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From Barnes & NobleThe Barnes & Noble Review
Robert Newcomb's epic fantasy, the Chronicles of Blood and Stone (The Fifth Sorceress and The Gates of Dawn), continues with The Scrolls of the Ancients, which furthers the adventures the Chosen Ones -- Prince Tristan and his twin sister, Shailiha -- as they battle an ancient evil resurrected.
As the prophesized Chosen Ones, Tristan and Shailiha are just beginning to understand their life's duty to combine the two opposing magical arts (the compassionate Vigors and the malevolent Vagaries) so that the people of the enchanted land of Eutracia can finally live in peace. But just as the Chosen Ones and their allies are striving to unite the magics, an equally dedicated cabal has sworn to tear it apart. Krassus, a fatally ill wizard, has vowed to complete his mission of evil before he dies. His undertaking is to find Tristan and Shailiha's bastard brother Wulfgar and indoctrinate him into the ways of the Vagaries. If he succeeds, no one will be able to stand in his way.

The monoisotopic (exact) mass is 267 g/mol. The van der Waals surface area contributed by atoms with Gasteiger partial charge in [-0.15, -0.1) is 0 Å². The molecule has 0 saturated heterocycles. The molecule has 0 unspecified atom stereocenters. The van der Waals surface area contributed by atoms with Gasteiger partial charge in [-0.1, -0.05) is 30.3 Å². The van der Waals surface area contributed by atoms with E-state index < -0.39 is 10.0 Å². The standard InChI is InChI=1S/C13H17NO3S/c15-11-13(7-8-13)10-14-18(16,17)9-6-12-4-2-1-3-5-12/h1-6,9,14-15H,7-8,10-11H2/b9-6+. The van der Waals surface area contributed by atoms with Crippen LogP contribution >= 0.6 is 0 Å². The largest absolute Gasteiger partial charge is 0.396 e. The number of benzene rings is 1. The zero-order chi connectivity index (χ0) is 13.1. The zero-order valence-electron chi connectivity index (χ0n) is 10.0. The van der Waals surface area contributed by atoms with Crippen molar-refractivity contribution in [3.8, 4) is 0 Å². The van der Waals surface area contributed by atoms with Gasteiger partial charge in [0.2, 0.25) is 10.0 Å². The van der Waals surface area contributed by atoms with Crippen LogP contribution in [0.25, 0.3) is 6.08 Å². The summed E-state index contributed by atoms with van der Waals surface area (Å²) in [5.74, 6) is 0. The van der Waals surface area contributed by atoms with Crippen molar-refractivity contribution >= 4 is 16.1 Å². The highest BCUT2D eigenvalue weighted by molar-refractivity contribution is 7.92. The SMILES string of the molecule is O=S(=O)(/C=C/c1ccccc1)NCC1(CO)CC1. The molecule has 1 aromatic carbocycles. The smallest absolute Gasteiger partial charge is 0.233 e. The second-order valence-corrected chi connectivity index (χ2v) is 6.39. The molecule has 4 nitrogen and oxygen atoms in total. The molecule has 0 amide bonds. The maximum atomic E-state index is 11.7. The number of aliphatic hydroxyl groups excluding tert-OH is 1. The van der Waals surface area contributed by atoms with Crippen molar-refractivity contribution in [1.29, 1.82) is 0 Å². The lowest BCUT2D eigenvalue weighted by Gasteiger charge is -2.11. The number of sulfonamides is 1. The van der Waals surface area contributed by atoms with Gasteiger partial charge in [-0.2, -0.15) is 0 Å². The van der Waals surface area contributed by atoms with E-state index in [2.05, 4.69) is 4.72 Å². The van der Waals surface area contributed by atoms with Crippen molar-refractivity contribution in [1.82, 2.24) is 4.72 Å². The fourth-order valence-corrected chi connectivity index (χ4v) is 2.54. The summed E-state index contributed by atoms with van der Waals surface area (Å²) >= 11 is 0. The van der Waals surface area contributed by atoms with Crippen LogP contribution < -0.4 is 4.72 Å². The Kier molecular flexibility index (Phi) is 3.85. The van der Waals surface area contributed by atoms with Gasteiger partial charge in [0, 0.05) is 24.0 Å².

Fans of bestselling serial adventure fantasies (like L. E. Modesitt's Recluce saga, David Drake's Lord of the Isles sequence, and Terry Brooks's Shannara series) who are looking for comparable literary excursions should definitely give Newcomb's Chronicles of Blood and Stone novels a try. Chock-full of nonstop action -- battling wizards, ghoulish armies, royal kidnappings, impossible quests, high-seas battles, apocalyptic prophecies, and the like -- this story is fueled, surprisingly enough, by Newcomb's adept characterization. Readers will find as much enjoyment hating truly vile antagonists like Krassus as they do rooting for the group of heroic protagonists. Paul Goat Allen